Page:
For a longer hike on the glacier itself, opt for a small-group trek that comes with mountaineering equipment and an expert guide who can navigate the Athabasca’s ice caves and snowy crevices.
If you’re more of a solo hiker, you can’t walk on the ice, but you can get up close to it on the 1.8-kilometre Toe of the Athabasca Glacier trail.
Want an experience as epic as the icefield itself? Soar overhead in a helicopter to view the area’s turquoise lakes and ancient glaciers from above. You can opt for a scenic flight over other areas in the Rockies, too.
2. Stare up at a dome of stars in the largest accessible Dark Sky Preserve on the planet
Jasper National Park is the biggest Dark Sky Preserve in the world with a town within its borders, so it’s fitting that its planetarium also boasts the Canadian Rockies’ largest telescopes.
On a clear night, you can peer through them, let an expert show you how they work and touch an actual meteorite on a Telescope Experience (you can add a five-course dinner to it, too, with wine pairings and deliciousness like Alberta bison).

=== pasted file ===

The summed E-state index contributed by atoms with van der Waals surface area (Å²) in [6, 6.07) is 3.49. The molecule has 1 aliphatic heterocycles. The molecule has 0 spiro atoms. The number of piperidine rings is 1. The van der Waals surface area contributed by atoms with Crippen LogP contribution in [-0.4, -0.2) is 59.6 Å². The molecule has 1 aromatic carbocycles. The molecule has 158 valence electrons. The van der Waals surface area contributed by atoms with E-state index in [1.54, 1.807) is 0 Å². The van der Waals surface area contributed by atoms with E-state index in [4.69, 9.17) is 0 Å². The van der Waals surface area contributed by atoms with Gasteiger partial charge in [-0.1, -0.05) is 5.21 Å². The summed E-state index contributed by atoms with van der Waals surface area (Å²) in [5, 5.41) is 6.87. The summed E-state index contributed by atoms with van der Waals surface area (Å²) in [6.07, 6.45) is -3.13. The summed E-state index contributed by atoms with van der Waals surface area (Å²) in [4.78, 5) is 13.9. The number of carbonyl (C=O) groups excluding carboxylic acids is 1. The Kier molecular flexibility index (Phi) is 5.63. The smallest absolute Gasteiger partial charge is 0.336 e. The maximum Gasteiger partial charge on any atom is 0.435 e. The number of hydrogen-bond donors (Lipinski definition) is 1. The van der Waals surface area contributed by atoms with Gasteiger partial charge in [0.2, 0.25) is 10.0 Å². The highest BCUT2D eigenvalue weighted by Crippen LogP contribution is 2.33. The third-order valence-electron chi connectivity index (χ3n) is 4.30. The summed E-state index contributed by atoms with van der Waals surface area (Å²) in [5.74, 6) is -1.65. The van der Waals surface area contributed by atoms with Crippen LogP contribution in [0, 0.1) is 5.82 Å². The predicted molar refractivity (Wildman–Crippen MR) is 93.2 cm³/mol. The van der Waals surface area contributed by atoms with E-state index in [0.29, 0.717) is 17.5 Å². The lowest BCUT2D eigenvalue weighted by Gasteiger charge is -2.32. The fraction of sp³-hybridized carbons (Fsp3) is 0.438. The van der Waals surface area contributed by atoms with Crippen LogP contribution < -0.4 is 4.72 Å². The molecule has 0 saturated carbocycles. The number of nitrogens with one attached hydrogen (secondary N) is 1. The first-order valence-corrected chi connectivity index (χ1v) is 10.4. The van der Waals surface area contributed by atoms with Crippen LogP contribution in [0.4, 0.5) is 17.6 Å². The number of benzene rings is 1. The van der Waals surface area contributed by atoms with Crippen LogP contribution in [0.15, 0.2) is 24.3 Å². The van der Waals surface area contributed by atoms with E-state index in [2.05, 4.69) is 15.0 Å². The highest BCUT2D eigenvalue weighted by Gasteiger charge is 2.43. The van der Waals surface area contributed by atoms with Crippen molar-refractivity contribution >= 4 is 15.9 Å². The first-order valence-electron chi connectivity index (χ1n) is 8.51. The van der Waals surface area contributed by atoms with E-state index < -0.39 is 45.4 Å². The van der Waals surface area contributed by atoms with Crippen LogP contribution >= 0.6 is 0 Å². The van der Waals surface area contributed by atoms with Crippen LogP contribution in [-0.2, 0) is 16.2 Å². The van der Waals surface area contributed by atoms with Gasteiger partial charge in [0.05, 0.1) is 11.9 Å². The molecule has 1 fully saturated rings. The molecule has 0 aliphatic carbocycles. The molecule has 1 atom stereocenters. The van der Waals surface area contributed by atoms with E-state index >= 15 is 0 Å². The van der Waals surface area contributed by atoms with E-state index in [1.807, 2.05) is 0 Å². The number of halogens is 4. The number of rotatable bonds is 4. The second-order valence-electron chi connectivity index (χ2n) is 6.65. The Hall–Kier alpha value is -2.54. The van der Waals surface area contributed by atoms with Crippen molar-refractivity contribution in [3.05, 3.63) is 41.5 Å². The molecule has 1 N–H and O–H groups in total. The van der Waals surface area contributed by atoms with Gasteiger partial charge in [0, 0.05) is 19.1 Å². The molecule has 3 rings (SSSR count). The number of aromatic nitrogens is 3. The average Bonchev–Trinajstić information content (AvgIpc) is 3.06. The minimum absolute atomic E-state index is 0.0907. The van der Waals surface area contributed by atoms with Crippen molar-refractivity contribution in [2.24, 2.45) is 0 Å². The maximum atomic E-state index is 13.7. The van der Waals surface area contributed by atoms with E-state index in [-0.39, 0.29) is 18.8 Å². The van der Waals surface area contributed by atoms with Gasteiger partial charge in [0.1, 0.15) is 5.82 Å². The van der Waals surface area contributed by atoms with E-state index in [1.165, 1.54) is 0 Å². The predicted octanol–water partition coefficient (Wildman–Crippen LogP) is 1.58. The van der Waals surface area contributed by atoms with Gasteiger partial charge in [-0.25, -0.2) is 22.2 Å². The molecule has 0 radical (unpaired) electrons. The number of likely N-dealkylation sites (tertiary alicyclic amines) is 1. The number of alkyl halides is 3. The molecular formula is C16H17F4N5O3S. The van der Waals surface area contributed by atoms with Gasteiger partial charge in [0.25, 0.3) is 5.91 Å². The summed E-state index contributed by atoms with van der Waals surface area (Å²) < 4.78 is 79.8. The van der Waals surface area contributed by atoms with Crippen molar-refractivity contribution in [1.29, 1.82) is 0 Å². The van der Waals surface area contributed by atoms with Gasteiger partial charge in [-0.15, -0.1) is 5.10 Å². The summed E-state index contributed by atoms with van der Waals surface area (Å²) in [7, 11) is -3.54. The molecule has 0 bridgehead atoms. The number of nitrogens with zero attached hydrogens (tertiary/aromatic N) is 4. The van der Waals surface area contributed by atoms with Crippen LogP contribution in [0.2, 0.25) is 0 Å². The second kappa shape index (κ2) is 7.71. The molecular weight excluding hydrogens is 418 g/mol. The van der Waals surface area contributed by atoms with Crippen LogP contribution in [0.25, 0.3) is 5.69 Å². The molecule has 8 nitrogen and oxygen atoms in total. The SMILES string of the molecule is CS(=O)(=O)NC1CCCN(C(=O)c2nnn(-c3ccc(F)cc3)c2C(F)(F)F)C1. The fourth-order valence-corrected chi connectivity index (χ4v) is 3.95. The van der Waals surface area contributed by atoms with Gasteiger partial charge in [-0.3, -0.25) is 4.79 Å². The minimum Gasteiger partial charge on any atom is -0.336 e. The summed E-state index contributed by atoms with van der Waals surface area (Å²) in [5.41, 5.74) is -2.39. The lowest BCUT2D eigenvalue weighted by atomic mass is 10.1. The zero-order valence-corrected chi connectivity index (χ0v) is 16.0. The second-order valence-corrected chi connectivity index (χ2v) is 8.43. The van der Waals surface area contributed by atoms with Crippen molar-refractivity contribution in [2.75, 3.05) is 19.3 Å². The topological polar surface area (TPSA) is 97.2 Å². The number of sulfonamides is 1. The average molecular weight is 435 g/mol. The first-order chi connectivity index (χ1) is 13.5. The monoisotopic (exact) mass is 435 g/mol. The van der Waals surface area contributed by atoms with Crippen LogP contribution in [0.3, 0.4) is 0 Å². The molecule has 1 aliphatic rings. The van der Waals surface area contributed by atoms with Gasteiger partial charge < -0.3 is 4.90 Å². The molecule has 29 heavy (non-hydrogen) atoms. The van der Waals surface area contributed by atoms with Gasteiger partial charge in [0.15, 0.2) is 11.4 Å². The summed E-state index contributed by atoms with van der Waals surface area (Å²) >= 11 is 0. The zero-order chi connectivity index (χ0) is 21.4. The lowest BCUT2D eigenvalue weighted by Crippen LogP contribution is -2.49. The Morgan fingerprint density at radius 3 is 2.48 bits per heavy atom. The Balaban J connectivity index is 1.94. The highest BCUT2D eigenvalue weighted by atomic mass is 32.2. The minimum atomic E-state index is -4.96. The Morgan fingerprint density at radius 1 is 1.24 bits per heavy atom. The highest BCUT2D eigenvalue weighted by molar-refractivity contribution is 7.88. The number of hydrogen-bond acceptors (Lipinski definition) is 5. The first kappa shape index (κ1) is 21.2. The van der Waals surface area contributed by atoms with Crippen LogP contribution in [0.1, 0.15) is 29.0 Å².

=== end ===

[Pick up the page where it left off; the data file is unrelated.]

If you’d rather stargaze solo, Jasper is rife with ideal spots to gape at the galaxies or catch sight of meteor showers (psst — the Perseid meteors will be at their peak from Aug. 10-12 of this year). And don't miss the annual Jasper Dark Sky Festival; this year’s runs from Oct. 15-24, 2021.
Travelzoo Tip: To see the northern lights dancing above you, visit from September-May and subscribe to email alerts from Aurora Watch, a site that tracks aurora borealis activity and lets users know when it’s particularly bright in the Edmonton area and beyond.